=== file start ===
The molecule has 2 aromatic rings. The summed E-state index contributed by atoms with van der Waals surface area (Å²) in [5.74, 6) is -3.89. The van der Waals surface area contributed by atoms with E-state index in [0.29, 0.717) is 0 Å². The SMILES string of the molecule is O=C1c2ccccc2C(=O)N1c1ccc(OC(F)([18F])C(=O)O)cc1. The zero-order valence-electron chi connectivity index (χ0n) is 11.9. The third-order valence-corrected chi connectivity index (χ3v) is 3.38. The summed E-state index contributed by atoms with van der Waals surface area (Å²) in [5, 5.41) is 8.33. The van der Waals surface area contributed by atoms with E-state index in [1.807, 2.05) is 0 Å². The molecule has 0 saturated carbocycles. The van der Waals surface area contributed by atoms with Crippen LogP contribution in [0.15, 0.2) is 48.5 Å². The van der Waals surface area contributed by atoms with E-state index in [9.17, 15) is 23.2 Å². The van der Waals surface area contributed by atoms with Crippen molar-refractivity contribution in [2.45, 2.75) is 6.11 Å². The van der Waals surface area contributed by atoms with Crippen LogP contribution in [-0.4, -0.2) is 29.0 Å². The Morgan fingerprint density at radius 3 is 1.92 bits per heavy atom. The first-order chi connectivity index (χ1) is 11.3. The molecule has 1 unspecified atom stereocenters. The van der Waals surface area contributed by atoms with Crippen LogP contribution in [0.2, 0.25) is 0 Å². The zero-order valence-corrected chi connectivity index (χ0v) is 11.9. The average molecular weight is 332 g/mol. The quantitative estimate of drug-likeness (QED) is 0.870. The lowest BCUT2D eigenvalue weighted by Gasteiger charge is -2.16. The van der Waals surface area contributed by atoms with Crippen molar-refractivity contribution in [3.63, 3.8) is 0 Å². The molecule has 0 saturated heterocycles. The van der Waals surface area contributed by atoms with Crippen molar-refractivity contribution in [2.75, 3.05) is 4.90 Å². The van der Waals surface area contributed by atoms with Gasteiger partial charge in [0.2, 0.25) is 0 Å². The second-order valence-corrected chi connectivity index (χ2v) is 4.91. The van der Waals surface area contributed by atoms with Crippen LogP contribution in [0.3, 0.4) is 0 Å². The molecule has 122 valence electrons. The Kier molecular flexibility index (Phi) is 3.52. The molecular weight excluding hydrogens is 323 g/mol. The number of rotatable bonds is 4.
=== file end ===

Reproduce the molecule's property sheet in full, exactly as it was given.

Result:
The molecule has 2 aromatic rings. The summed E-state index contributed by atoms with van der Waals surface area (Å²) in [5.74, 6) is -3.89. The van der Waals surface area contributed by atoms with E-state index in [0.29, 0.717) is 0 Å². The SMILES string of the molecule is O=C1c2ccccc2C(=O)N1c1ccc(OC(F)([18F])C(=O)O)cc1. The zero-order valence-electron chi connectivity index (χ0n) is 11.9. The third-order valence-corrected chi connectivity index (χ3v) is 3.38. The summed E-state index contributed by atoms with van der Waals surface area (Å²) in [5, 5.41) is 8.33. The van der Waals surface area contributed by atoms with E-state index in [1.807, 2.05) is 0 Å². The molecule has 0 saturated carbocycles. The van der Waals surface area contributed by atoms with Crippen LogP contribution in [0.15, 0.2) is 48.5 Å². The van der Waals surface area contributed by atoms with E-state index in [9.17, 15) is 23.2 Å². The van der Waals surface area contributed by atoms with Crippen molar-refractivity contribution in [2.45, 2.75) is 6.11 Å². The van der Waals surface area contributed by atoms with Crippen LogP contribution in [-0.4, -0.2) is 29.0 Å². The Morgan fingerprint density at radius 3 is 1.92 bits per heavy atom. The first-order chi connectivity index (χ1) is 11.3. The molecule has 1 unspecified atom stereocenters. The van der Waals surface area contributed by atoms with Crippen LogP contribution in [0.2, 0.25) is 0 Å². The zero-order valence-corrected chi connectivity index (χ0v) is 11.9. The average molecular weight is 332 g/mol. The quantitative estimate of drug-likeness (QED) is 0.870. The lowest BCUT2D eigenvalue weighted by Gasteiger charge is -2.16. The van der Waals surface area contributed by atoms with Crippen molar-refractivity contribution in [3.63, 3.8) is 0 Å². The molecule has 0 saturated heterocycles. The van der Waals surface area contributed by atoms with Crippen molar-refractivity contribution in [2.75, 3.05) is 4.90 Å². The van der Waals surface area contributed by atoms with Gasteiger partial charge in [0.2, 0.25) is 0 Å². The second-order valence-corrected chi connectivity index (χ2v) is 4.91. The van der Waals surface area contributed by atoms with Crippen LogP contribution in [0.3, 0.4) is 0 Å². The molecule has 122 valence electrons. The Kier molecular flexibility index (Phi) is 3.52. The molecular weight excluding hydrogens is 323 g/mol. The number of rotatable bonds is 4.